At any rate, the expansive theories of liability used by enforcement agencies against corporations, which impute knowledge to a parent merely by virtue of the corporate structure, are rarely tested in court, given the tendency of prosecutors and corporations to enter into settlement agreements rather than litigate these issues in protracted judicial proceedings.

5.             Corporate liability in the case of transactions taking place after the commission of a crime (acquisitions, mergers, demergers, etc.)

US federal courts apply the corporate laws of the relevant state to decide on issues of successor liability. Parties are generally allowed to contractually allocate liabilities, irrespective of the nature of the transaction. If liabilities are not expressly agreed upon, the entity’s assumption of risk would be dependent on the nature of the transaction.

Acquisitions. In share purchase transactions, the purchasing corporation usually retains all of its liability because the entity does not change its form despite the change in shareholders.

Mergers. In case of transactions where the acquired corporation is merged out of existence, all of the merged corporation’s liabilities are usually assumed by the corporation surviving the merger. While the entity assuming the liability is different, like in the case of acquisitions, the buyer assumes liability in the absence of agreement to the contrary.

Asset purchases. Generally, the buyer does not assume liabilities of a corporation just selling assets, barring an agreement to the contrary. However, courts have come to recognize certain well-established exceptions that do not absolve the buyer of liability, such as the following:[23]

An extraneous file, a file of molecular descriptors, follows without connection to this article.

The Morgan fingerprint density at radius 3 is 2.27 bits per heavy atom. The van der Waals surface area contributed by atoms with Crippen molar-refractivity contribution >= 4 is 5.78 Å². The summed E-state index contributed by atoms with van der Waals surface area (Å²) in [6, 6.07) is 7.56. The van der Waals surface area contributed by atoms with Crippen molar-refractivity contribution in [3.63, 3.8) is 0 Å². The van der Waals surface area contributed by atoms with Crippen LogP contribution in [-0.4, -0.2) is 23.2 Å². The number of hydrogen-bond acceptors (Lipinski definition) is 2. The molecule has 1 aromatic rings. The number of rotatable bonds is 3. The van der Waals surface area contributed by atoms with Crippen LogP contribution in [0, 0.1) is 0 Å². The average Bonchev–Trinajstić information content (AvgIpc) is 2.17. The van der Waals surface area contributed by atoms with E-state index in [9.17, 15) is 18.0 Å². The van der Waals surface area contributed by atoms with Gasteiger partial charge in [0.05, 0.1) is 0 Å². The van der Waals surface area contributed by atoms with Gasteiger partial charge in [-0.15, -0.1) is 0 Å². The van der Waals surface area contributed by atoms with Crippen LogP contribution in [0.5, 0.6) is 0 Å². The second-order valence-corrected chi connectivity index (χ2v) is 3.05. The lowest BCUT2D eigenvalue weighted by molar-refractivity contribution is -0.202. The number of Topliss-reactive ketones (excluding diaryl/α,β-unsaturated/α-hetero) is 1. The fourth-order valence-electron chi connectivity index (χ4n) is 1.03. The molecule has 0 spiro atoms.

• Transactions that are intended to fraudulently evade liability
  • Where the acquiring company’s business constitutes a “mere continuation” of the seller’s business
  • Where the transaction amounts to a de facto merger

In addition to these exceptions, liability may be imposed on the purchasing corporation when federal laws specifically provide for successor liability, such as in certain environmental laws or labor laws, or when federal laws preempt state laws in certain situations, such as in the area of bankruptcy. Additionally, in some FCPA cases, federal agencies have brought enforcement actions against successor companies using the presumption that successor companies, under certain circumstances, assume the liability of the predecessor company and without examining the specifics of the transaction.[24] However, the validity of this presumption by federal agencies in this context is yet to be tested in the federal courts.